Using the Markov chain MonteCarlo (MCMC) ensemble sampler emcee (ForemanMackey et al. 2013) we sample the marginalized posterior probability density functions (PDFs) of the five hyperparameters assuming uniform priors on the logarithm of each hyperparameter and maximizing the Gaussian logarithmic likelihood function $\mathrm{ln}\mathrm{\mathcal{L}}\mathrm{=}\mathrm{}\frac{\mathrm{1}}{\mathrm{2}}\mathrm{(}{{y}}^{\mathit{T}}{\mathit{K}}^{1}{y}\mathrm{+}\mathrm{ln}\mathrm{det}\mathit{K}\mathrm{+}\mathit{N}\mathrm{ln}{\mathrm{2}\mathit{\pi}}^{\mathrm{)}}\mathit{,}$(3)where y is the vector of N observations in the training set. In Model 1 y = the binned photometric data points^{3} whereas y = BIS time series in Model 2.
The MCMC was initialized with 200 walkers and hyperparameter values (a,λ,Γ,P_{GP}) = (max(y− ⟨ y ⟩), 10^{2} days,1,36 days). We sampled the logarithmic hyperparameters up to ≈10 autocorrelation times to ensure adequate convergence of the chains. We also monitored the acceptance fraction for each walker and insist that it lies within 20–50%. The sampling of each hyperparameter’s marginalized posterior PDF commences following a burnin phase of the same duration. The resulting marginalized and joint posterior PDFs are shown in Fig. 3 along with kernel density estimations of each marginalized 1D distribution. From the posterior PDF of P_{GP} we measured a stellar rotation period of P_{rot} = $\mathrm{38.}{\mathrm{6}}_{0.4}^{\mathrm{+}\mathrm{0.6}}$ days.
Fig. 3 Marginalized and joint posterior PDFs of the logarithmic GP hyperparameters used to model the K2 photometry shown in Fig. 1. Kernel density estimations of each model parameter’s posterior are overlaid on the histograms with solid green lines. 
4.2. Joint modelling of RVs
We proceeded with modelling the RVs jointly with Keplerian solutions for both K218b and c plus a trained quasiperiodic GP to model the correlated RV residuals attributed to stellar activity. The marginalized posterior PDFs of the GP hyperparameters λ,Γ, and P_{GP} from training were then used as informative priors in the joint RV analysis which treat the remaining GP hyperparameters a and s as free parameters. We sampled the informative priors using the kernel density estimations of each hyperparameter’s PDF obtained during training. This methodology allows the model to learn the covariance structure of the stellar activity through observations which are independent of planetary sources and then apply that knowledge to the joint modelling of the RVs thus distinguishing between stellar activity and planetinduced Doppler shifts.
The RV modelling is again performed using emcee. In Models 1, 2, and 3 our RV model consisted of 16 parameters including the five GP hyperparameters discussed in Sect. 4.1, the systemic velocity of K218 γ_{0}, the orbital periods of the two planets P, their times of inferior conjunction T_{0}, their RV semiamplitudes K, and the MCMC jump parameters $\mathit{h}\mathrm{=}\sqrt{\mathit{e}}\mathrm{cos}\mathit{\omega}$ and $\mathit{k}\mathrm{=}\sqrt{\mathit{e}}\mathrm{sin}\mathit{\omega}$ describing each planet’s orbital eccentricity e and argument of periastron ω. This parameterization was chosen to minimize the correlation between e and ω as well as reduce the tendency for the MCMC sampler to favour higheccentricity solutions (Ford 2006). In Model 4 we only considered 11 model parameters as no GP activity model was included. Table 1 summarizes the adopted priors on each RV model parameter in each of the models considered in this study. We adopted noninformative priors for all Keplerian parameters other than the orbital period and time of midtransit of K218b which were wellconstrained by the transit light curve modelling in B17.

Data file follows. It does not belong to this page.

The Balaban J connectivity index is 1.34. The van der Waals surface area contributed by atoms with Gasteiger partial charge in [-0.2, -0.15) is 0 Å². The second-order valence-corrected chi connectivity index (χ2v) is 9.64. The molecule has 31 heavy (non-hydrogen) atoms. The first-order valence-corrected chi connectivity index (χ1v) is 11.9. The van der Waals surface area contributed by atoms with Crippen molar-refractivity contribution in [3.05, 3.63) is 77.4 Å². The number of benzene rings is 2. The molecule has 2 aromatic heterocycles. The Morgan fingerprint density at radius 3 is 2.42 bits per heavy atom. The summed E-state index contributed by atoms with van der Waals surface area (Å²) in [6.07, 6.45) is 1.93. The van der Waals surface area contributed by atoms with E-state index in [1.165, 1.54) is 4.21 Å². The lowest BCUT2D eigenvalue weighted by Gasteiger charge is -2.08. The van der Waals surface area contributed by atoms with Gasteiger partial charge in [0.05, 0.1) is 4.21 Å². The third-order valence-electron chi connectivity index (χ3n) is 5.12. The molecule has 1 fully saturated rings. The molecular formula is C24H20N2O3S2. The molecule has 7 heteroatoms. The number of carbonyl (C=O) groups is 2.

Fig. 4 The marginalized and joint posterior PDFs of the model parameters from Model 1 of the observed RVs. Model 1 of the observed RVs models the two planets with Keplerian orbital solutions and the residual RV activity signal with a GP regression model trained on the K2 photometry in Fig. 1. Kernel density estimations of the trained posteriors are shown in the histograms of the logarithmic GP hyperparameters λ,Γ, and P_{GP} (Cols. 2–4). 
Summary of RV models and adopted priors.
5. Results
5.1. Results from RV data analysis
Here we compare results from the four considered RV models. Each model contains Keplerian solutions for each of the two planets. Additionally Model 1 models the RV residuals with a quasiperiodic GP regression model that is trained on the K2 photometry in which the stellar rotation period is clearly detected (see Sect. 4.1). In this model the stellar rotation period, and hence the GP periodic term, is sufficiently distinct from the orbital period of K218b such that the two signals are not confused in our joint modelling and the measured semiamplitude of K218b is not misestimated. Model 2 models the RV residuals with a quasiperiodic GP regression model that is trained on the BIS time series which is contemporaneous with the RVs. Model 3 models the RV residuals with an effectively unconstrained quasiperiodic GP and Model 4 neglects any modelling of the RV residuals therefore assuming that they are uncorrelated.